Group calls for delay of summer camp openings, saying June 22 is too soon

Photo of Brian Gioiele
Camper Logan Page, 7, of Shelton, cools off on a slip n' slide Tuesday, July 16, 2013 during day camp at Harbor Light Summer Adventures in Fairfield, Conn.
Camper Logan Page, 7, of Shelton, cools off on a slip n' slide Tuesday, July 16, 2013 during day camp at Harbor Light Summer Adventures in Fairfield, Conn.Autumn Driscoll

SHELTON — Be (A)Part, a youth-driven campaign founded in March in response to the coronavirus pandemic, is urging elected and appointed officials to prevent day camps from opening next week.

Under Gov. Ned Lamont’s reopening guidelines, day camps in Connecticut are slated to reopen June 22, but the timeline defies the advice of public health experts, critics said.

Among those saying the state is going too fast is Anne Wyllie, lead of testing for Yale IMPACT (Implementing Medical and Public health Action against Coronavirus, Connecticut), and Maikel Boot, a medical microbiologist at the Yale School of Medicine and chair of the Yale Postdoctoral Association. Both are Be (A)Part Scientific Partners.

“If we go back to normal activities too soon, just as we’re now seeing in other parts of the country, there will be a sharp resurgence in Covid-19 which will also mean increased hospitalizations and deaths,” said Wyllie.

Furthermore, Wyllie said Multisystem Inflammatory Syndrome in Children, reported in 15 states including both Connecticut and New York, has already affected more than 100 children, while still not fully understood.

Opening day camps on June 22 will far exceed health recommendations and safety protocols, according to Be (A)Part officials, and could lead to a second wave resulting in thousands of additional deaths in Connecticut in the fall.

“If the US is unable to check the growth in September, we could be facing worsening trends in October, November,” said Dr. Christopher Murray of The Institute for Health Metrics and Evaluation in a June 11 press release. “We hope to see our model proven wrong by the swift actions governments and individuals take to reduce transmission.”

In the coming weeks, the Reopen Connecticut Subcommittee on Education will be meeting to issue additional guidance for day camps and schools. Representatives from Be (A)Part said they hope to join the subcommittee to problem-solve and work toward a better solution.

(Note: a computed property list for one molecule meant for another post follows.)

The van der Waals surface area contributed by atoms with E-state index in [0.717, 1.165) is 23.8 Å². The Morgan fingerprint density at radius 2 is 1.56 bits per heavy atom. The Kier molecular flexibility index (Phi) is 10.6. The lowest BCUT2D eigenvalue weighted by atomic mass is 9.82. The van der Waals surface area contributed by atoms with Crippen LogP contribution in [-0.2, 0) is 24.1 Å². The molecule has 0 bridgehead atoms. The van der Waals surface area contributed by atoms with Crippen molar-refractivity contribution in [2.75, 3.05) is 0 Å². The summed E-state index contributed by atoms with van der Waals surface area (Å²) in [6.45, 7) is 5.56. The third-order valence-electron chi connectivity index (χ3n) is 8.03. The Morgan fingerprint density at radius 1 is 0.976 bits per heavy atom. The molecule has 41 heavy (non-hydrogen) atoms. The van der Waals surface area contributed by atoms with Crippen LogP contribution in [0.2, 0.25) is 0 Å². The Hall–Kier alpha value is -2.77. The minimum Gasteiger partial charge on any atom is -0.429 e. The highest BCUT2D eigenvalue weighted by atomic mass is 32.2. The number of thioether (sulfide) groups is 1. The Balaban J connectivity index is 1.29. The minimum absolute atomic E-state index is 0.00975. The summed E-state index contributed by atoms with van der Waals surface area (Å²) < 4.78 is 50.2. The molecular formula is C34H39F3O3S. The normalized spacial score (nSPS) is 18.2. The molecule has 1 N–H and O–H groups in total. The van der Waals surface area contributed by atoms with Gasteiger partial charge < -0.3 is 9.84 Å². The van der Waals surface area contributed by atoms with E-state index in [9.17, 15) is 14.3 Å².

Among those involved in the group is Farian Rabbani, founder of Students for U.S. Rep. Jahanna Hayes.

“Summer camp leaders and counselors are not trained professionals … we barely had the training to handle all of the complications that arise when working with children. We definitely do not have the skills to do all of that safely in the middle of a pandemic,” said Rabbani, a Seymour resident, former Boys and Girls Club of LNV camp counselor, University of Connecticut student and Be (A)Part youth partner.

The Office of Early Childhood issued guidelines in a memo for both indoor and outdoor camp programs, but they aren’t enough, said Rabbani, adding that the rules are unclear and inconsistent, allowing for a dangerous level of interpretation from camp leaders.

“It’s important that the state’s process of reopening follows available medical guidance,” said Shelton’s state Rep. Ben McGorty. “It’s also crucial that our safety measures are constantly evolving to reflect the course of the pandemic. I am closely monitoring this situation and will work with the governor’s office to ensure summer camps are given the resources and training they need to enforce safe reopening protocols.”

Be (A)Part community partner Chris Duni called opening summer camps irresponsible in the face of uncertainty surrounding the coronavirus.

“This summer, camp needs structure,” said Duni, an active volunteer in Shelton since 2002, a classroom teacher for 10 years, a Teach For America alumni and a former summer school director.

After speaking with many involved with summer camps, Duni said he found several camp leaders misinformed or not willing to train their staff. For camp leaders that are informed, many do not have the time or resources to properly train their young, part-time staff, he said.

Close-contact industries like summer camps will be hit hardest if staff does not work with experts to learn best practices for limiting the spread of disease, said Duni, adding that this takes time and coordination.

“Managing groups of children is very challenging,” said Duni. “It takes new teachers years to master it. Camp counselors are mostly high school and college kids working part-time. They aren’t set up for success. They need community support.”

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